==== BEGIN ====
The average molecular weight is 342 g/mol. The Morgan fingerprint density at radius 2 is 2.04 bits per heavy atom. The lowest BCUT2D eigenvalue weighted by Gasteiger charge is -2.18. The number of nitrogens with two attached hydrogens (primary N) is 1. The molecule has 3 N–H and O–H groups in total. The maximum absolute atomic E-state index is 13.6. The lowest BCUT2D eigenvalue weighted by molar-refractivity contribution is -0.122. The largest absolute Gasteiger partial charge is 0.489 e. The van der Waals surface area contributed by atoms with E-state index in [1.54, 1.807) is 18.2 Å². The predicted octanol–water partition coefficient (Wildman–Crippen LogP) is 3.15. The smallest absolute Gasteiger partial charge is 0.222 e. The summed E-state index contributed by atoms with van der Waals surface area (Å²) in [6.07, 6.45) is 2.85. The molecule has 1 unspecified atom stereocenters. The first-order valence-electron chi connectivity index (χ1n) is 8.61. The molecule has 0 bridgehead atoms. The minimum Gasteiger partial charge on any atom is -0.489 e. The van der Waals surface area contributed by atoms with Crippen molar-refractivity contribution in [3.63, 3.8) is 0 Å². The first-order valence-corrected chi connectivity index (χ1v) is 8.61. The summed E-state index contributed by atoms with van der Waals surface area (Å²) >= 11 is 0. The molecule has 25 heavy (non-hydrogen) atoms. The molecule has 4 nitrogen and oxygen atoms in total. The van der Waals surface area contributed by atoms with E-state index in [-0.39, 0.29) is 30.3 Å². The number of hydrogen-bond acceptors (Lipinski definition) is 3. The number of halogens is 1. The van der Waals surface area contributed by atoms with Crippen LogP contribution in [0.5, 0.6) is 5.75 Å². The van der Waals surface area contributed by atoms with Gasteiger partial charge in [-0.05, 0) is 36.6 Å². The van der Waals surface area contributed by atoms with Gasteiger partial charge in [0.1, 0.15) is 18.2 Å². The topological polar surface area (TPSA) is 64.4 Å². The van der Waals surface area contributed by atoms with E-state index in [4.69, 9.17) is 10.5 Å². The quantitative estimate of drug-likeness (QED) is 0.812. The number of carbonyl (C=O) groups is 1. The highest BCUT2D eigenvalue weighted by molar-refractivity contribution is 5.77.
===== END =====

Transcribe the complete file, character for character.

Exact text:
The average molecular weight is 342 g/mol. The Morgan fingerprint density at radius 2 is 2.04 bits per heavy atom. The lowest BCUT2D eigenvalue weighted by Gasteiger charge is -2.18. The number of nitrogens with two attached hydrogens (primary N) is 1. The molecule has 3 N–H and O–H groups in total. The maximum absolute atomic E-state index is 13.6. The lowest BCUT2D eigenvalue weighted by molar-refractivity contribution is -0.122. The largest absolute Gasteiger partial charge is 0.489 e. The van der Waals surface area contributed by atoms with E-state index in [1.54, 1.807) is 18.2 Å². The predicted octanol–water partition coefficient (Wildman–Crippen LogP) is 3.15. The smallest absolute Gasteiger partial charge is 0.222 e. The summed E-state index contributed by atoms with van der Waals surface area (Å²) in [6.07, 6.45) is 2.85. The molecule has 1 unspecified atom stereocenters. The first-order valence-electron chi connectivity index (χ1n) is 8.61. The molecule has 0 bridgehead atoms. The minimum Gasteiger partial charge on any atom is -0.489 e. The van der Waals surface area contributed by atoms with Crippen molar-refractivity contribution in [3.63, 3.8) is 0 Å². The first-order valence-corrected chi connectivity index (χ1v) is 8.61. The summed E-state index contributed by atoms with van der Waals surface area (Å²) >= 11 is 0. The molecule has 25 heavy (non-hydrogen) atoms. The molecule has 4 nitrogen and oxygen atoms in total. The van der Waals surface area contributed by atoms with E-state index in [-0.39, 0.29) is 30.3 Å². The number of hydrogen-bond acceptors (Lipinski definition) is 3. The number of halogens is 1. The van der Waals surface area contributed by atoms with Crippen LogP contribution in [0.5, 0.6) is 5.75 Å². The van der Waals surface area contributed by atoms with Gasteiger partial charge in [-0.05, 0) is 36.6 Å². The van der Waals surface area contributed by atoms with Gasteiger partial charge in [0.1, 0.15) is 18.2 Å². The topological polar surface area (TPSA) is 64.4 Å². The van der Waals surface area contributed by atoms with E-state index in [4.69, 9.17) is 10.5 Å². The quantitative estimate of drug-likeness (QED) is 0.812. The number of carbonyl (C=O) groups is 1. The highest BCUT2D eigenvalue weighted by molar-refractivity contribution is 5.77.